Recently I discovered in my research that Carlton Watkins photographed most of his landscapes using glass wet plate collodion plate negatives. I think I knew that, to some degree, but learning about photo history in a sequential way from the very beginnings to today has been illuminating. Specifically of interest is that wet collodion is only sensitive to blue light. Well, when shooting in the landscape, Carlton Watkins was aware that skies, no matter how many picture-perfect, Toy-Story-style big puffy clouds inhabited them, would render as all white because of the blue wavelength sensitivity.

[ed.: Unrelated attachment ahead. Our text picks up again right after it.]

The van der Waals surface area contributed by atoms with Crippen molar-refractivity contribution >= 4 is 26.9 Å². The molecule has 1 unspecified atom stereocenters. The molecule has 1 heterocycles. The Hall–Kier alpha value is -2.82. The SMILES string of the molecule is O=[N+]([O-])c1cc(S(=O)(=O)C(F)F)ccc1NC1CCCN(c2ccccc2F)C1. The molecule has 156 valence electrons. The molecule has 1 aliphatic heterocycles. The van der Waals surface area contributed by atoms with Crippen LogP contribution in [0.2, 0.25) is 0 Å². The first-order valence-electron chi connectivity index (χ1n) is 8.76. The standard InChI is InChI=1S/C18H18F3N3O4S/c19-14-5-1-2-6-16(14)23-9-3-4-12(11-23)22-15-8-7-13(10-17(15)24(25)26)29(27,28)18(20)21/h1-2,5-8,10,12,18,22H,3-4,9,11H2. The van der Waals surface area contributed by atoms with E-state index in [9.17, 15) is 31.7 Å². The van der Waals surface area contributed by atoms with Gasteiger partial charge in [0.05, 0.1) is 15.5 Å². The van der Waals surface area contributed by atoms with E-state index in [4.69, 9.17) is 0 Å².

AND SO: He didn't include them in many of his photographs. I think that's so interesting considering my thoughts in my last post about what I include or don't include in my pictures.
Also interesting were the solutions that Edward Muybridge discovered to this very problem. He would essentially dodge the exposure in the sky in-camera with a special tool he developed, and also photographed reflections.